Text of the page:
COVID testing

Cars wait in line for COVID-19 testing in Herriman, Monday, Jan. 03, 2022.

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Ask Utah experts and health officials how best to avoid the coronavirus amid a recent surge in cases, and their answers seem contradictory.

Students who have been exposed to COVID-19 can still report to classrooms. But one University of Utah Health doctor recommended against dine-in meals at restaurants, for now.

Officials also encourage Utahns to wear masks in public. But not all masks are effective as others against the omicron variant.

As recommendations change, here is what experts interviewed by The Salt Lake Tribune want you to know:

Current mask guidance

Any mask is better than no mask, according to Dr. Emily Spivak, an infectious diseases physician with University of Utah Health.

“If you’re outside and you’re in a group, a cloth mask is probably going to be sufficient,” Dr. Eddie Stenehjem, an infectious diseases physician at Intermountain Healthcare, said. “But if you’re going to be indoors and there’s going to be a number of people there, cloth masks probably aren’t going to be sufficient in terms of protecting you from omicron.”

Any mask you wear should fit well, sitting snugly on your face with no gaps, Spivak and Stenehjem said. The Centers for Disease Control and Prevention offers guidance on where to find masks and how to wear them properly, advising that an N95 mask offers the most filtration.

But practically speaking, Stenehjem noted that not everybody is going to to be able to get hold of an N95, and “not everybody’s going to be able to tolerate an N95.”

“They’re really tight-fitting, and they’re hard to wear for prolonged periods of time,” Stenehjem continued. “And so I think the biggest focus should be on a well-fitted, decently ventilated mask.”

Dr. Leisha Nolen, a state epidemiologist at the Utah Department of Health, also noted that it is important that N95 masks remain available for health care workers.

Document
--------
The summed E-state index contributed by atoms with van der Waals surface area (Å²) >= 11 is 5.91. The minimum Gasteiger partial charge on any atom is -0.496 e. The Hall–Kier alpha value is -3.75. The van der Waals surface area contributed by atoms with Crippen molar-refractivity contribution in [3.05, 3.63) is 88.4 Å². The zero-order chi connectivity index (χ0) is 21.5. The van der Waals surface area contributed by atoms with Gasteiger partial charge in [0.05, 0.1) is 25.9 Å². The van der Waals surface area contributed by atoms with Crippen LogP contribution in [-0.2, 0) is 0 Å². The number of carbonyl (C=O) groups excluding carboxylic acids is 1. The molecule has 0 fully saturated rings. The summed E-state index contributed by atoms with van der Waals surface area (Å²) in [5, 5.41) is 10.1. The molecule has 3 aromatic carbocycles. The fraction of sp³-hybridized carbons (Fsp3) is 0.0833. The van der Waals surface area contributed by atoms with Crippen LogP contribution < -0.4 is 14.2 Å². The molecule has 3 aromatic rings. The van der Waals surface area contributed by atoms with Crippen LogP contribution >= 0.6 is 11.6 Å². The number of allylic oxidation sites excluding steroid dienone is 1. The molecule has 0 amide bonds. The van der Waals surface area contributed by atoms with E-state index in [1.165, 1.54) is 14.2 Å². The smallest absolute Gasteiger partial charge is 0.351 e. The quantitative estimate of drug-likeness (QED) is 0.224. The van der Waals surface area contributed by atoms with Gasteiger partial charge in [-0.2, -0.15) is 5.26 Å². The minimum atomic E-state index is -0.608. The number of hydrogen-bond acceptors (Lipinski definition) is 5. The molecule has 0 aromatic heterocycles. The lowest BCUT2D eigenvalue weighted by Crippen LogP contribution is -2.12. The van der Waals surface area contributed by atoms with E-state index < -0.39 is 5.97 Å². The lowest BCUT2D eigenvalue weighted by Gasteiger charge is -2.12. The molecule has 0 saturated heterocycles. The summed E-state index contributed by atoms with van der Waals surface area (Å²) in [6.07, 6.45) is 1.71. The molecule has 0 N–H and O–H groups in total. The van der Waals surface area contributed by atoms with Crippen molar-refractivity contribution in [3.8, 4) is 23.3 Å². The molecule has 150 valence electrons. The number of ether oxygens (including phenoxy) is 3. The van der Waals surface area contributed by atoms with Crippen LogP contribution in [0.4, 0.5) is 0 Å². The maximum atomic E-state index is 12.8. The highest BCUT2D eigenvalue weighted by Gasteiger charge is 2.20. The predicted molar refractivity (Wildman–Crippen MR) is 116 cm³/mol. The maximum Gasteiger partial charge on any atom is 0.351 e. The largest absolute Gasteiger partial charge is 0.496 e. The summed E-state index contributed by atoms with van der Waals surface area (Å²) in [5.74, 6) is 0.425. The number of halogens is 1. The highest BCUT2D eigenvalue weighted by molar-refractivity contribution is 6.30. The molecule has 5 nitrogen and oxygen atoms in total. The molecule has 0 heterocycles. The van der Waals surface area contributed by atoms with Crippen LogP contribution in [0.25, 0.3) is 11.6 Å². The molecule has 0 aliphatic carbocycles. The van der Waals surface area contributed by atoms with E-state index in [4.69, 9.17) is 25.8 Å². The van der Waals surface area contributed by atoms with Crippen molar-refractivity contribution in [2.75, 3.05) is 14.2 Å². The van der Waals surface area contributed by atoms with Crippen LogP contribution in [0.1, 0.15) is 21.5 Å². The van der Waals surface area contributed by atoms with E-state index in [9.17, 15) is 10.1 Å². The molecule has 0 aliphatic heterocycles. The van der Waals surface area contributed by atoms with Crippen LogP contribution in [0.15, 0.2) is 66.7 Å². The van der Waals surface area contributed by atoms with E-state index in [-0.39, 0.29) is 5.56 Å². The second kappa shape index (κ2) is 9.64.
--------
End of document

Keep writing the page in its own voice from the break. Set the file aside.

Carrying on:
“There are different levels of masks, and it’s sort of, the higher you can get, the better protection you have,” Nolen said.

That could be a surgical mask with a cloth mask on top of it, Stenehjem said — surgical masks offer adequate filtration, and cloth masks tend to fit more snugly.

A KN95 is also a good option, Nolen said, though Salt Lake County Health Department spokesman Nicholas Rupp reiterated that “any mask you have available and are willing to wear consistently and properly is better than no mask.”

What to do if you test positive

Anyone who tests positive for COVID-19 should isolate at home for at least five days after being tested, even if you don’t have symptoms and even if your symptoms start to subside.

That’s according to new guidelines released Monday by the Utah Department of Health, which followed recently updated guidelines from the CDC.

After those initial five days, you can leave home if your symptoms have improved and you have not had a fever — without medicine — for at least 24 hours. But wear a mask around others for another five days after isolating at home, the guidance states.

“We know, even with the previous variants, sometimes there were a few days after people’s symptoms went away, and they still could infect others,” Nolen, the state epidemiologist, said.

If you still have a fever or other symptoms after those initial five days of isolation, you should stay home longer, Spivak said.

This article is published through the Utah News Collaborative, a partnership of news organizations in Utah that aim to inform readers across the state. To read the full article, click here.

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